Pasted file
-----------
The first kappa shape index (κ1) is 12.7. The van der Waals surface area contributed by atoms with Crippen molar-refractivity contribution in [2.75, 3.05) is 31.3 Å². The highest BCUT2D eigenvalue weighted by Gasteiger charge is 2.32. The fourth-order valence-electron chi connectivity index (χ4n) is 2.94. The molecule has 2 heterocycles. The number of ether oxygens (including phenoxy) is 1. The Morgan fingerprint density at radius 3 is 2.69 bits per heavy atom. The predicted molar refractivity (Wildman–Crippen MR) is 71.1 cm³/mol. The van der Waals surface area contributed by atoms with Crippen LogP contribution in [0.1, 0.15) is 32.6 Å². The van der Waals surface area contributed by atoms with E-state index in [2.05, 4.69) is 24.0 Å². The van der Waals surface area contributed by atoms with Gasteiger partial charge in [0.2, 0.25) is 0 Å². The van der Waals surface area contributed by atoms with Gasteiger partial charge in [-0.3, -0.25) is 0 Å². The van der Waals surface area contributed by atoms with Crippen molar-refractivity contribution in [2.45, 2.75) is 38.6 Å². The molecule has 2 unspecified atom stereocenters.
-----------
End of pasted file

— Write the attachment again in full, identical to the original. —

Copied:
The first kappa shape index (κ1) is 12.7. The van der Waals surface area contributed by atoms with Crippen molar-refractivity contribution in [2.75, 3.05) is 31.3 Å². The highest BCUT2D eigenvalue weighted by Gasteiger charge is 2.32. The fourth-order valence-electron chi connectivity index (χ4n) is 2.94. The molecule has 2 heterocycles. The number of ether oxygens (including phenoxy) is 1. The Morgan fingerprint density at radius 3 is 2.69 bits per heavy atom. The predicted molar refractivity (Wildman–Crippen MR) is 71.1 cm³/mol. The van der Waals surface area contributed by atoms with Crippen LogP contribution in [0.1, 0.15) is 32.6 Å². The van der Waals surface area contributed by atoms with E-state index in [2.05, 4.69) is 24.0 Å². The van der Waals surface area contributed by atoms with Gasteiger partial charge in [0.2, 0.25) is 0 Å². The van der Waals surface area contributed by atoms with Gasteiger partial charge in [-0.3, -0.25) is 0 Å². The van der Waals surface area contributed by atoms with Crippen molar-refractivity contribution in [2.45, 2.75) is 38.6 Å². The molecule has 2 unspecified atom stereocenters.